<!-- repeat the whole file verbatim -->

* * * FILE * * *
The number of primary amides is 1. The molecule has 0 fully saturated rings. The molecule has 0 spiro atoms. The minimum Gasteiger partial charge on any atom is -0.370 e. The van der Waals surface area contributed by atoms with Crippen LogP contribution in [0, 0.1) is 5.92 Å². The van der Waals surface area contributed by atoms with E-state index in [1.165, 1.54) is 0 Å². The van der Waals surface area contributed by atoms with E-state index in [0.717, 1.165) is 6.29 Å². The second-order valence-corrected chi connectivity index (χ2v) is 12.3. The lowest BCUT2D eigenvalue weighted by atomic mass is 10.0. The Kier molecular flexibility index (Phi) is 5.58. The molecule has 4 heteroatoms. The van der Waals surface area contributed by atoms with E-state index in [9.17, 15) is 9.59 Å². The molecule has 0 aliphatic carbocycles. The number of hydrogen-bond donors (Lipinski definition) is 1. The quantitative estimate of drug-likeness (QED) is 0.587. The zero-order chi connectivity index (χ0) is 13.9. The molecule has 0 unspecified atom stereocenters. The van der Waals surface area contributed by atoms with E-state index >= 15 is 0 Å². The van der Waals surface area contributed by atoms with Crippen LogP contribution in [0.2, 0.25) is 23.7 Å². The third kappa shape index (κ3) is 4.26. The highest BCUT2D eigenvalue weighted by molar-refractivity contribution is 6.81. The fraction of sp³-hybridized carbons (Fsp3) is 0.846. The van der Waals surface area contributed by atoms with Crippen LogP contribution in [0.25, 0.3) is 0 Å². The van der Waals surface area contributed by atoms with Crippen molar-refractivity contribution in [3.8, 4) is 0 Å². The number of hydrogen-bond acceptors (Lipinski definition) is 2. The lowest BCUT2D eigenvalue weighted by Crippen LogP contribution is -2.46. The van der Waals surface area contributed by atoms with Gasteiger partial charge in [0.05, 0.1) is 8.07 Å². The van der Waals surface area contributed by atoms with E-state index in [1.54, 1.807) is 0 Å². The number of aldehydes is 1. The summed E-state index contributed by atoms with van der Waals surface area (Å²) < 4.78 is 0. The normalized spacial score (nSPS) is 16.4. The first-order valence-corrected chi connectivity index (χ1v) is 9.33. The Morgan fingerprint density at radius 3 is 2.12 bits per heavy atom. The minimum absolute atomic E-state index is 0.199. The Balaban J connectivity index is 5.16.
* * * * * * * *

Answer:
The number of primary amides is 1. The molecule has 0 fully saturated rings. The molecule has 0 spiro atoms. The minimum Gasteiger partial charge on any atom is -0.370 e. The van der Waals surface area contributed by atoms with Crippen LogP contribution in [0, 0.1) is 5.92 Å². The van der Waals surface area contributed by atoms with E-state index in [1.165, 1.54) is 0 Å². The van der Waals surface area contributed by atoms with E-state index in [0.717, 1.165) is 6.29 Å². The second-order valence-corrected chi connectivity index (χ2v) is 12.3. The lowest BCUT2D eigenvalue weighted by atomic mass is 10.0. The Kier molecular flexibility index (Phi) is 5.58. The molecule has 4 heteroatoms. The van der Waals surface area contributed by atoms with E-state index in [9.17, 15) is 9.59 Å². The molecule has 0 aliphatic carbocycles. The number of hydrogen-bond donors (Lipinski definition) is 1. The quantitative estimate of drug-likeness (QED) is 0.587. The zero-order chi connectivity index (χ0) is 13.9. The molecule has 0 unspecified atom stereocenters. The van der Waals surface area contributed by atoms with E-state index >= 15 is 0 Å². The van der Waals surface area contributed by atoms with Crippen LogP contribution in [0.2, 0.25) is 23.7 Å². The third kappa shape index (κ3) is 4.26. The highest BCUT2D eigenvalue weighted by molar-refractivity contribution is 6.81. The fraction of sp³-hybridized carbons (Fsp3) is 0.846. The van der Waals surface area contributed by atoms with Crippen LogP contribution in [0.25, 0.3) is 0 Å². The van der Waals surface area contributed by atoms with Crippen molar-refractivity contribution in [3.8, 4) is 0 Å². The number of hydrogen-bond acceptors (Lipinski definition) is 2. The lowest BCUT2D eigenvalue weighted by Crippen LogP contribution is -2.46. The van der Waals surface area contributed by atoms with Gasteiger partial charge in [0.05, 0.1) is 8.07 Å². The van der Waals surface area contributed by atoms with E-state index in [1.54, 1.807) is 0 Å². The number of aldehydes is 1. The summed E-state index contributed by atoms with van der Waals surface area (Å²) < 4.78 is 0. The normalized spacial score (nSPS) is 16.4. The first-order valence-corrected chi connectivity index (χ1v) is 9.33. The Morgan fingerprint density at radius 3 is 2.12 bits per heavy atom. The minimum absolute atomic E-state index is 0.199. The Balaban J connectivity index is 5.16.